The Appellate Division Adopts New Uniform Rules of Practice Effective September 17, 2018

Under New York’s unique court structure, the Appellate Division is supposed to be a single statewide intermediate appellate court, broken into four different departments, where most appeals from the decisions of the trial court are finally resolved. But up until now, the four departments have functioned largely independently with rules of practice and customs unique to each.

Come September 17, 2018, however, all of the Departments of the Appellate Division will adopt a new set of uniform rules that will govern appellate practice in New York’s intermediate appellate courts throughout the State. Whether you’re before the First Department in Manhattan, the Second Department in Brooklyn, the Third Department in Albany, or the Fourth Department in Rochester, the rules will finally all be the same (for the most part).  That uniformity will make appellate practice so much better.

Here’s a quick look at some of the rules that are changing.

Perfecting Appeals

Before the new uniform rules were adopted, the Appellate Division departments had different time limits before an appeal would be dismissed as abandoned. In the First, Third, and Fourth Departments, the rule was if you don’t perfect your appeal within 9 months after serving the notice of appeal, the appeal would be dismissed as abandoned. In the Second Department, however, it was only 6 months.  The new uniform rules now provide that 6 months is the general rule.  The parties can, however, stipulate to extend the perfection date up to 60 days, and the appellant can thereafter apply by letter to extend the date another 30 days.  So, if the courts grant the extension requests, the date to perfect an appeal would be back to 9 months.

Briefs

Under the new uniform rules, all of the Appellate Division departments have adopted maximum word counts for briefs (14,000 for appellant’s and respondent’s briefs, and 7,000 for reply briefs). Before, the Third and Fourth Departments had maintained page limits, while the First and Second Department had moved to word counts. The uniform rules also now require briefs to be set in 14-point font (12-point for footnotes), which is new for many of the Departments.  And with the new word limits and font requirements, the last page of each brief must contain a certification telling the Court the name of the typeface, point size, line spacing, and word count to ensure compliance with the new rules.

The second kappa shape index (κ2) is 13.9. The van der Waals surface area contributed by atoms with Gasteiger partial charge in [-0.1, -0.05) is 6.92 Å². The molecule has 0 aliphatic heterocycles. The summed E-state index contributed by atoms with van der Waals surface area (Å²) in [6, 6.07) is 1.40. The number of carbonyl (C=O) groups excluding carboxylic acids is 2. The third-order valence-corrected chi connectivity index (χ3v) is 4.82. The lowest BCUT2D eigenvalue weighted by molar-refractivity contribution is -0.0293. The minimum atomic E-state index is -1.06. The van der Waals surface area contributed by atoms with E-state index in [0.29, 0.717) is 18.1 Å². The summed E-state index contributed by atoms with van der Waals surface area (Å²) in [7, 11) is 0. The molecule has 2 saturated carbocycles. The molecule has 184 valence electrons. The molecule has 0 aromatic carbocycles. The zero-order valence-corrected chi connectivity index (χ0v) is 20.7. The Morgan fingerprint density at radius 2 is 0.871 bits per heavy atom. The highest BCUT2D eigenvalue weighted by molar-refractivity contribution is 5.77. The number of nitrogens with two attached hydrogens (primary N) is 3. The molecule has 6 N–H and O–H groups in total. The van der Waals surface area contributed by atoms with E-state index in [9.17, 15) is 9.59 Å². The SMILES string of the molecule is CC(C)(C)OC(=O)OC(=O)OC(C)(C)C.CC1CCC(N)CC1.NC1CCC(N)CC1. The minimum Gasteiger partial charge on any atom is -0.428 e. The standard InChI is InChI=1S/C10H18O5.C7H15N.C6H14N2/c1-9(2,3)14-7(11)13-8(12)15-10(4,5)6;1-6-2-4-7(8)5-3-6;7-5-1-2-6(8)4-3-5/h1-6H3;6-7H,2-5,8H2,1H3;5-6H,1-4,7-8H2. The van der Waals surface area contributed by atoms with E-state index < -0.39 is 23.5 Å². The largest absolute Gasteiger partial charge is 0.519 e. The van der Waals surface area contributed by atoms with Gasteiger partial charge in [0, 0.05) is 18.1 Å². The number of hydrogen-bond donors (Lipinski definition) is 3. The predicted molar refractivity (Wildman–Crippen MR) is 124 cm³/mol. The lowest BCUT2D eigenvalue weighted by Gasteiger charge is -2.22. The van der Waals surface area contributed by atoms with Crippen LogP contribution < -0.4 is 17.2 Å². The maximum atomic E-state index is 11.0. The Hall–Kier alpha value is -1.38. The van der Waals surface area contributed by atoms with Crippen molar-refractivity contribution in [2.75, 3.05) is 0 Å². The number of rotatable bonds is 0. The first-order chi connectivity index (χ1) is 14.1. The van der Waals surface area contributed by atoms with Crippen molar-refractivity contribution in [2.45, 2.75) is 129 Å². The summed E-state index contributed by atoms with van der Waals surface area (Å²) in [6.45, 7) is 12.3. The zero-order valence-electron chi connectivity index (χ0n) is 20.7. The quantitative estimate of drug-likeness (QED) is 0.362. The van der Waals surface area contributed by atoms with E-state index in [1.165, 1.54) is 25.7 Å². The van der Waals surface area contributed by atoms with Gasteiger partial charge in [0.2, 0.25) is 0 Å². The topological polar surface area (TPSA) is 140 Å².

Best of all, by adopting the uniform rules, the Fourth Department has done away with its (annoying) “no footnotes of any kind in briefs” rule! It was about time.

Challenging Constitutionality of State Statute

A new provision in the uniform rules gives the Attorney General the right to intervene in any case challenging the constitutionality of a state statute to which the State is not already a party. To allow the Attorney General the opportunity to make the decision whether to intervene, the party raising the constitutionality issue in such a case will be required to serve its brief on the Attorney General. That’s a logical extension of CPLR 1012, which gives the Attorney General the same right in proceedings before the trial courts.

Oral Argument